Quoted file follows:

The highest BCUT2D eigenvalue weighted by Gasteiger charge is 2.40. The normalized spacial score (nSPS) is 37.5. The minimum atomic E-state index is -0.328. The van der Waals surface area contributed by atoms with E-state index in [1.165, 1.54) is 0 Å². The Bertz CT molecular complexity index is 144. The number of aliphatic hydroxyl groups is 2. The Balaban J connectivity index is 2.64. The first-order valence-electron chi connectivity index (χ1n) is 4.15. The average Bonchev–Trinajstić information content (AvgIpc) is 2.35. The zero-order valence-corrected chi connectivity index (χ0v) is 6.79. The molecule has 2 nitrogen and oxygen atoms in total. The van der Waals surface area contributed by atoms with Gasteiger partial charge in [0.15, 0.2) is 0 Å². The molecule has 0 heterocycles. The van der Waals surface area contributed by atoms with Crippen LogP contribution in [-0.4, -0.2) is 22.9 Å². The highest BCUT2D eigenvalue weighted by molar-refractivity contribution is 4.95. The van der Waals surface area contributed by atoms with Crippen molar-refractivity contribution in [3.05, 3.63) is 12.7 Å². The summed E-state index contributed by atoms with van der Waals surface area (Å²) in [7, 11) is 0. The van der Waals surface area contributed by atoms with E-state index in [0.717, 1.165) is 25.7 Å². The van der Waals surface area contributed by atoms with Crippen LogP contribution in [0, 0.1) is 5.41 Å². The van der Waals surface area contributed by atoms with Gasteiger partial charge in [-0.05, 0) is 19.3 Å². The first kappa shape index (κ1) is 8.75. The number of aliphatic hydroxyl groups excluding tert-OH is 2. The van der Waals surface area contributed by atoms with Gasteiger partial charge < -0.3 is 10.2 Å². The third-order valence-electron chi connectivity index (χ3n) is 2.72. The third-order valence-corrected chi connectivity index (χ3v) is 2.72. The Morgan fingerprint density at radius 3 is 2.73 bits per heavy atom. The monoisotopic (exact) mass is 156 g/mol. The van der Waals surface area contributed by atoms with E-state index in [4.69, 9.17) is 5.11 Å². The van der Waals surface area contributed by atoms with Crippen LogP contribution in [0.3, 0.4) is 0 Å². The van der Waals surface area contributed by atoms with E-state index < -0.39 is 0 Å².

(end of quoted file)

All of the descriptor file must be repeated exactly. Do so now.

The highest BCUT2D eigenvalue weighted by Gasteiger charge is 2.40. The normalized spacial score (nSPS) is 37.5. The minimum atomic E-state index is -0.328. The van der Waals surface area contributed by atoms with E-state index in [1.165, 1.54) is 0 Å². The Bertz CT molecular complexity index is 144. The number of aliphatic hydroxyl groups is 2. The Balaban J connectivity index is 2.64. The first-order valence-electron chi connectivity index (χ1n) is 4.15. The average Bonchev–Trinajstić information content (AvgIpc) is 2.35. The zero-order valence-corrected chi connectivity index (χ0v) is 6.79. The molecule has 2 nitrogen and oxygen atoms in total. The van der Waals surface area contributed by atoms with Gasteiger partial charge in [0.15, 0.2) is 0 Å². The molecule has 0 heterocycles. The van der Waals surface area contributed by atoms with Crippen LogP contribution in [-0.4, -0.2) is 22.9 Å². The highest BCUT2D eigenvalue weighted by molar-refractivity contribution is 4.95. The van der Waals surface area contributed by atoms with Crippen molar-refractivity contribution in [3.05, 3.63) is 12.7 Å². The summed E-state index contributed by atoms with van der Waals surface area (Å²) in [7, 11) is 0. The van der Waals surface area contributed by atoms with E-state index in [0.717, 1.165) is 25.7 Å². The van der Waals surface area contributed by atoms with Crippen LogP contribution in [0, 0.1) is 5.41 Å². The van der Waals surface area contributed by atoms with Gasteiger partial charge in [-0.05, 0) is 19.3 Å². The first kappa shape index (κ1) is 8.75. The number of aliphatic hydroxyl groups excluding tert-OH is 2. The van der Waals surface area contributed by atoms with Gasteiger partial charge < -0.3 is 10.2 Å². The third-order valence-electron chi connectivity index (χ3n) is 2.72. The third-order valence-corrected chi connectivity index (χ3v) is 2.72. The Morgan fingerprint density at radius 3 is 2.73 bits per heavy atom. The monoisotopic (exact) mass is 156 g/mol. The van der Waals surface area contributed by atoms with E-state index in [4.69, 9.17) is 5.11 Å². The van der Waals surface area contributed by atoms with Crippen LogP contribution in [0.3, 0.4) is 0 Å². The van der Waals surface area contributed by atoms with E-state index < -0.39 is 0 Å².